Guide to a Perfect trip in Egypt!
Coptic Christmas is celebrated by some Orthodox Christians on the 7th of January every year and is different from the worldwide Christmas celebration held on 25th of December. The date is set by the Julian calendar that pre-dates the Gregorian calendar used by other Christians. The day reflects healing and inner peace and is celebrated by many Orthodox Christians around the world, including the Coptic Christians of Egypt.
A day before Coptic Christmas, most people observe a short fast and celebrate the day with feasting with friends and family members. The food most commonly eaten or served during this day includes nuts and fresh dried fruits, lenten bread, mushroom soup, vegetables and herbs like peas, potatoes and garlic, bobal’ki, slow-cooked kidney beans with garlic, potatoes and seasoning, baked cod, and honey.
Christmas is a day when the Lord Jesus Christ was born, who Christians believe was the Son of God and Savior of the world. Most think that the actual birth date of Jesus Christ is unknown due to the little information available. In the Bible, the Gospel of St. Matthew says that Christ was born during Herod the Great’s reign. The birth date of Jesus by most people is celebrated on 25th of December, but some as per the traditional info celebrate the same on January 7th, every year.
Coptic Christmas is also known as Old Christmas Day. In 1952 England and Scotland switched from the Julian to the Gregorian calendar, for example., but the people who did not accept this shift continued celebrating it on January 7th. The January 7th datew as valid between 1901 and 2100 but since 2101 Coptic Christmas must be celebrated on the 8th of January, one day later.
The Coptic month before Christmas is called kiahk and is observed for 43 days from 25th November to January 6. During this time Christians eat special food, which is all vegetarian. They stay away from consuming animal products during this time. The special fast is called The Holy Nativity Fast, where prayers are done for the weak. On Coptic Christmas Eve people go to church for a special service. This is the time when people meet up with friends at the church and the services usually go past midnight, at some places until 4 am. After the service, people enjoy a hearty meal of eggs, meat and butter and everything else which they could not eat during the fast. One popular food is the “Fata’, which is lamb soup containing rice, bread, garlic and boiled lamb meat. On Christmas day, people often give Kahk or special sweet biscuits as gifts to one another.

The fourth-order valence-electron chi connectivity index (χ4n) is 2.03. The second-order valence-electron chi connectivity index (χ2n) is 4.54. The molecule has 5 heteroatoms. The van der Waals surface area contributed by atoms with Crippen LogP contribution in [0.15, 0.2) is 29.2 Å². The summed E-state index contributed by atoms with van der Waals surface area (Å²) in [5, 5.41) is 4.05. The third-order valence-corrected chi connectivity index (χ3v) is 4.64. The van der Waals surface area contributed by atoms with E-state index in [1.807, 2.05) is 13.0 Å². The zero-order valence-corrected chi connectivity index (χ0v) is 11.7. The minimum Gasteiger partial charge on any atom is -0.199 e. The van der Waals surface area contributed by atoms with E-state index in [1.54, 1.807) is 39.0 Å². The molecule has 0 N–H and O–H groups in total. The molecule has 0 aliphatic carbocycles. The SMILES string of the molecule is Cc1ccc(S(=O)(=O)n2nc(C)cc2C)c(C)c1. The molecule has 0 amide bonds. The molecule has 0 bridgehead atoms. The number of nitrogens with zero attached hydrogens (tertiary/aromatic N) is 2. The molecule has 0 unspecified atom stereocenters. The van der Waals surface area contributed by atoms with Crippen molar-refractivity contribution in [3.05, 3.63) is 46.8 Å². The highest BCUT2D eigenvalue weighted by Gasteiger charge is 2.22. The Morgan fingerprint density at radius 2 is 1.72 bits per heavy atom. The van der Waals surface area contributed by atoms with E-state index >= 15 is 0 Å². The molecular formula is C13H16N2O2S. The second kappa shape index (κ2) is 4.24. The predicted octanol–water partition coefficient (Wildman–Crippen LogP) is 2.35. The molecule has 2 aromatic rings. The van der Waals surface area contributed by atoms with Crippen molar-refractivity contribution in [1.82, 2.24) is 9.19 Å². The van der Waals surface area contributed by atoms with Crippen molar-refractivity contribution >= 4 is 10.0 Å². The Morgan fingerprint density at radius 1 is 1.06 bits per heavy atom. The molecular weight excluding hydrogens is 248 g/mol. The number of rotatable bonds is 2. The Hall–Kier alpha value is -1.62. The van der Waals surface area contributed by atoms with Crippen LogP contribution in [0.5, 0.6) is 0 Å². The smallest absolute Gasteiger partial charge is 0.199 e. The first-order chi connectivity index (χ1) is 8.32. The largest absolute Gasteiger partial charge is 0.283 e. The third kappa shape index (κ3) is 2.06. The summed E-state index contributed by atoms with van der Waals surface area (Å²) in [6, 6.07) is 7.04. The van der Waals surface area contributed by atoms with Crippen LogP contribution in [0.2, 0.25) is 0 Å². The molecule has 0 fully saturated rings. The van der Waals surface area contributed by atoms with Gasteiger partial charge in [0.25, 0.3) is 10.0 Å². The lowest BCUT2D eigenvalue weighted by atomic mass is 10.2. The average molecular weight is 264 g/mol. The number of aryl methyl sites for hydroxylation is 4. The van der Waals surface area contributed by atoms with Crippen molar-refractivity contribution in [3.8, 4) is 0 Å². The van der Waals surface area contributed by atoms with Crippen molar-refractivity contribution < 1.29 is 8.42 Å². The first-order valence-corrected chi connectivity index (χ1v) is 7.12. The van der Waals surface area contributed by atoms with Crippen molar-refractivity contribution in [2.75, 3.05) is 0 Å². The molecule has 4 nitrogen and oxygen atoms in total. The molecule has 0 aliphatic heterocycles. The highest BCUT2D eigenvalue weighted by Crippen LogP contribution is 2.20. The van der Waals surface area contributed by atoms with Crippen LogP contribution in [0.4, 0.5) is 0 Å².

Even with a small population of Christians, Egypt celebrates Christmas like a major holiday, including some non-Christian Egyptians. The festival has now become very commercialozed where anyone can buy Christmas decorations, food and trees easily. Many places see special decoration for this festival. Santa in Egypt is called Baba Noel, meaning Father Christmas. Children wait for his arrival with gifts and even leave some Kahk for him. The forty days preceding Coptic Christmas are called Advent season, during which people abstain from eating animal products and dairy food.
The special fast during Advent season shows the devotion and self control of all those who wish to participate in this special celebration. Egyptians attend church on the eve of this day dressed in new clothes. After the service, people gather for the special bread called ‘qurban’, meaning sacrifice. This Egyptian tradition differs from the Christian tradition of serving wine and bread.
Qurban bread has a Holy Cross in the centre with 12 dots representing the 12 apostles of Christ. After this people have a special meal referred as Fata, made mainly out of rice, bread, boiled meat and garlic. In the morning, people visit friends and relatives, while exchanging Kaik, which is enjoyed with Sherbat, a special drink. According to historical legends, the Holy Family moved to Egypt to escape the evil King Herod ahead the Nativity. During this time the churches here are decorated with lamps and candles. Coptic Advent and Christmas are a wonderful time of year!